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Wetland Evaluation and Delineation

Featured Plants - Savannah aster

Aster Chapmanii Savannah aster flowers - Photo by FNAI

This tall, wiry, graceful perennial herb is one of the ornaments of wet grassy savannas. Though it has been reported from as far south as St. Lucie County, it is most likely to be encountered in the wet prairies, seepage slopes, and wet flatwoods of the Panhandle from Wakulla County westward. Its long curving branches with narrow leaves pressed to the stem are almost invisible from a short distance away, making the few large daisy-like heads, with purple or blue rays and yellow centers, appear to float above the tan and gold wiregrass and sedges of the treeless prairie.

This is one of the thirty or so species of Aster in Florida. Like the other plants in the daisy or sunflower family, all asters have tiny flowers clustered together in a head that mimics a single flower. In asters, several rows of overlapping green bracts or phyllaries surround the bottom of each head. The "petals" or rays of asters are white, pink, or purple, never yellow or red. And finally, a ring of bristles called a pappus tops the "seeds" or achenes of asters.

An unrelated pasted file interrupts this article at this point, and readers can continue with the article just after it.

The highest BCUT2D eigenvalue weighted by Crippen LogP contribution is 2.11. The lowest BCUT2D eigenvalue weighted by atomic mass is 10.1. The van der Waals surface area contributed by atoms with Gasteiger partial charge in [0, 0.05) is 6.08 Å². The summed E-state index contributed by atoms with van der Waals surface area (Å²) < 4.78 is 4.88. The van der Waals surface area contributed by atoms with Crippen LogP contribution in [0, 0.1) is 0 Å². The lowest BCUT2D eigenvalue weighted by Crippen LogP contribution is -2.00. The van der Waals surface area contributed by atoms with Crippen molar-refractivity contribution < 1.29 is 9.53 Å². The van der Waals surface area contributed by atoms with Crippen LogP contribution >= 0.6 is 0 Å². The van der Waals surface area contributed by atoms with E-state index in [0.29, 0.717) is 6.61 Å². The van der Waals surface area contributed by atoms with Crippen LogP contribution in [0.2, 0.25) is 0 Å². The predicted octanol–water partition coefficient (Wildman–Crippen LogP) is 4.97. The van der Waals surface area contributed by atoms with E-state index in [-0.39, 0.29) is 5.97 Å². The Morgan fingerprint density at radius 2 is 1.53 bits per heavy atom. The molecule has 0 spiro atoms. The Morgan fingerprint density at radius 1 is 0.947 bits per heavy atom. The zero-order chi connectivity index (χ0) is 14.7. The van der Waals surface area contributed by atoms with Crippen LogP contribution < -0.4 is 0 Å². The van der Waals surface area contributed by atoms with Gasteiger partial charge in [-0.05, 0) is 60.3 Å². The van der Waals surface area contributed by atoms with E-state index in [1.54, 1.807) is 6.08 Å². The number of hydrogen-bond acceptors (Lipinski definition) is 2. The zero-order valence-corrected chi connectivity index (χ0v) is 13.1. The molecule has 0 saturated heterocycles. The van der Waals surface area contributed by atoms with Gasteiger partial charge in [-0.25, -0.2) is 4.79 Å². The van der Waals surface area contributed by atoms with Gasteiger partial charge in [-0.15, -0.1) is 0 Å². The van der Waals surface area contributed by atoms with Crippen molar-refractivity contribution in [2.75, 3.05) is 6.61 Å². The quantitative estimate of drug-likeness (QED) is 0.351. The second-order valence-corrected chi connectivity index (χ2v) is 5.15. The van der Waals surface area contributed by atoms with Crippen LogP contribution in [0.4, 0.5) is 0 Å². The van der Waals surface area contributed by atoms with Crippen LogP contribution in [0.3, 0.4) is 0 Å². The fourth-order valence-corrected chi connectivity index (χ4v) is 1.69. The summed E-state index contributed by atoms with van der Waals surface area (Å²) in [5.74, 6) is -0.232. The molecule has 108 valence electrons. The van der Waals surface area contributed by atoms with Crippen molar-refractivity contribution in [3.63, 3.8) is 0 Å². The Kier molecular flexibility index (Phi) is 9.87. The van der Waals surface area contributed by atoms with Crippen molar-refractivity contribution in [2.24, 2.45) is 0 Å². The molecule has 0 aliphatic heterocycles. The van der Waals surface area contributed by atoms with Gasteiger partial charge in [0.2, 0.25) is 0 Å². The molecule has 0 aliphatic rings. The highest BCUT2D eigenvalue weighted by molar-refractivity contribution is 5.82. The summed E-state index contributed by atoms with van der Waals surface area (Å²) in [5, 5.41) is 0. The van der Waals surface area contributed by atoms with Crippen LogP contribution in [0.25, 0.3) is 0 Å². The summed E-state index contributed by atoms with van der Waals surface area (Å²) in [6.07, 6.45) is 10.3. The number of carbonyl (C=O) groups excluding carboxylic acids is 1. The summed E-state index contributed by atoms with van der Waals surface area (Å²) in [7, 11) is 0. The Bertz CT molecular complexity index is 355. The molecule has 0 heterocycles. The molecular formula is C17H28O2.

Aster chapmanii is set apart from our other asters by its slender stems as much as 1.5 m tall, few long upwardly-curving branches, and narrow grass-like leaves. Its relatively few large flower heads, arranged in an open, roughly flat-topped inflorescence, have blue or blue-violet rays as much as 1.5 cm long.

It blooms in late summer and fall, from September to November. Because of its preference for wet flatwoods and savannas, Florida classifies it as a FACW (facultative-wet) species on its official list of wetland plants.

For more information, see pages 277 and 279 in Florida Wetland Plants: An Identification Manual.

Last updated: September 21, 2011

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